One morning, Lexie Parker dashes to the shop, leaving Bella in the safe care of the other mums in the playgroup.
Six minutes later, Bella is gone.
Police and media descend on the tiny village on the edge of Canberra. Locals unite to search the dense bushland. But as the investigation continues, relationships start to fracture, online hate messages target Lexie, and the community is engulfed by fear.
Is Bella’s disappearance connected to the angry protests at Parliament House? What secrets are the parents hiding? And why does a local teacher keep a photo of Bella in his lounge room?
When did you first develop a passion for writing?
Since I was a child, I’ve always loved stories so my passion for writing stemmed from there. My mum used to read to us from the A. A. Milne books and then I read a lot of The Famous Five and The Secret Seven. I grew up on a farm and I used to write short stories about our cats, dogs and horses having lots of adventures – and they could all speak! On my grandmother’s side, I’m related to the founders of Foyles Bookshop in London so perhaps a love for books has been handed down the generations.
What is your writing process?
Even though I’m not a morning person, I’ve discovered that my most creative, most focused time is in the morning. I wake up early before the rest of the family and write for an hour or so in the quiet time. I only open my manuscript and try not to click on anything else on my laptop! First thing in the morning, I feel that I have a clear head, uncluttered by emails and news and social media. Once I’ve that early morning burst, then I find it’s much easier to come back to the novel later in the day after doing other work. It means I’m keeping the story in my head all the time. In terms of ideas and plotting, I generally know the beginning and the end of my story but I’m not sure what happens in between those two points. I need to write it to find out!
What inspired you to write Six Minutes?
When my son was three years old, he went missing in Questacon, the science museum in Canberra. While we were frantically searching for him, lots of terrible possibilities rushed through my mind. Afterwards, I kept thinking about that moment – a child disappearing in an instant. At the same time, I was in a wonderful playgroup with other mums and children. I started to wonder what would happen if a child went missing from a safe place, like a playgroup. How would the group react? Would they all be supportive? Would some blame the others? How would the mother of the missing child respond to the other mums? I was interested in exploring these ideas of friendship, blame and guilt.
How did you develop the characters in Six Minutes?
The story is told from the perspectives of five different characters – two females and three males. Lexie, the mother of the missing child, is a very strong character who came to me straight away. She’s anxious and fearful – an extreme version of a helicopter parent. The other playgroup mothers are readily recognisable – the relaxed mum, the highly organised mum, the kind mum and the addicted-to-social-media mum. While we all know people like these, the characters are not stereotypes – they’re complex with their own secrets and motivations. The father of the missing child is a paediatrician and another main male character is a detective. I interviewed a number of doctors and police officers; my deeper understanding of their work helped me develop these two characters more fully.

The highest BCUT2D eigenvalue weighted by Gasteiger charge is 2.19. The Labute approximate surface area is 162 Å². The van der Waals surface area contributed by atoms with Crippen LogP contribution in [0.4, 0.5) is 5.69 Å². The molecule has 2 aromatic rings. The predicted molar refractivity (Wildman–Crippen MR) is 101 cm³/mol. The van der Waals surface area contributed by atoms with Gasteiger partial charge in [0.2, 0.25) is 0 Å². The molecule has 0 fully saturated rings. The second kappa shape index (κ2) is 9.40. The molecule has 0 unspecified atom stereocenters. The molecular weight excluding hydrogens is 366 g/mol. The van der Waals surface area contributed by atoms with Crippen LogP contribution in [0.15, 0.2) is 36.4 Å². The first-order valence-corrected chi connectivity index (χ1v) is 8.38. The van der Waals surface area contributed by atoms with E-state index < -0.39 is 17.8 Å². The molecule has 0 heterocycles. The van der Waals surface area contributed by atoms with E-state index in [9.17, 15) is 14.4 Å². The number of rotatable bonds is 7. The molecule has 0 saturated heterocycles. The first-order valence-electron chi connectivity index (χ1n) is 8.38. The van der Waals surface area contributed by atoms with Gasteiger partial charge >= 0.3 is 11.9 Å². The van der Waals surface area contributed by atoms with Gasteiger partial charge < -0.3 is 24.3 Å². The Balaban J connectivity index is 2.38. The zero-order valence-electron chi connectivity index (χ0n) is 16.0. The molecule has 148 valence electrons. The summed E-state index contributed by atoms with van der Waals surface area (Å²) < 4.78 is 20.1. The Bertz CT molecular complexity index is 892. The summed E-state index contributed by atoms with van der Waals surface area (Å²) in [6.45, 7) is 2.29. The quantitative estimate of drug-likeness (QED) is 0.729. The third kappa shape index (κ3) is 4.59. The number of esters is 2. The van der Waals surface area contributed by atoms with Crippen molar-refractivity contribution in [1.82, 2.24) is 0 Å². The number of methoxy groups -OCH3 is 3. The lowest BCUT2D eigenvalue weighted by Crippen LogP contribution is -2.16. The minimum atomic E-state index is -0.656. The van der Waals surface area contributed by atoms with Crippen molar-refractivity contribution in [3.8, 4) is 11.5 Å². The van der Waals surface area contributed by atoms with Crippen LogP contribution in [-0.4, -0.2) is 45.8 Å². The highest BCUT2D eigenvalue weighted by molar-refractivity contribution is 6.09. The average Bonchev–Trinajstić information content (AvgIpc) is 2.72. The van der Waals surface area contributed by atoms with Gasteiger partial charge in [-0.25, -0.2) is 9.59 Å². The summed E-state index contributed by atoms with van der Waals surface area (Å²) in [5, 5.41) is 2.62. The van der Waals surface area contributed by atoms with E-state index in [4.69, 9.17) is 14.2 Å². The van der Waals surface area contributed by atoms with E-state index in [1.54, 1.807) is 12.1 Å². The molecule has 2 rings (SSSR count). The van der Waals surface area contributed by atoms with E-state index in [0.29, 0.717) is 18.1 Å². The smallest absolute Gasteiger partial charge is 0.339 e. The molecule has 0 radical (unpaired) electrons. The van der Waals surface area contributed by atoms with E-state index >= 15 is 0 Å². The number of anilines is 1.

Six Minutes is your debut novel. What are your favourite debut novels?
The Lovely Bones and The Time Traveller’s Wife aren’t recent debuts but they’re really interesting books because they play around with concepts of time and narration. Two great recent Australian debuts are The Dark Lake by Sarah Bailey and The Second Cure by Margaret Morgan. The Second Cure has undertones of The Handmaid’s Tale but it’s set in near-future Australia and brings together different aspects of human nature, science, politics and religion.
Who are your favourite crime novelists?
As a teenager, I loved reading Agatha Christie and trying to solve her puzzles. There are lots of great Australian crime writers at the moment – Michael Robotham, Sarah Bailey, Candice Fox, Mark Brandi and Jane Harper, just to name a few. In terms of overseas writers, I really enjoy Sophie Hannah, Tana French and Val McDermid. I love a good psychological thriller, which doesn’t always fit into the crime category – books by Gillian Flynn, Liane Moriarty and B.M. Carroll. There are so many good ones out at the moment!
What advice would you give to emerging writers?
My advice firstly is to make the time to write. It’s hard to prioritise writing when you’re working and have a family or other responsibilities but unless you prioritise it, no-one else will. To help with that, it’s often useful to do a writing course or enter writing competitions so that you have external deadlines to meet. As writing can be such a solitary activity, it’s also useful to find a writing community or a writers’ group, with whom you can share your work. It’s great to be able to discuss issues with other writers and get feedback on your drafts. I worked on Six Minutes over a number of years, editing and re-writing, and my writers’ group was very encouraging and helped me to persevere until it was published.
Content supplied with the assistance of Allen & Unwin Australia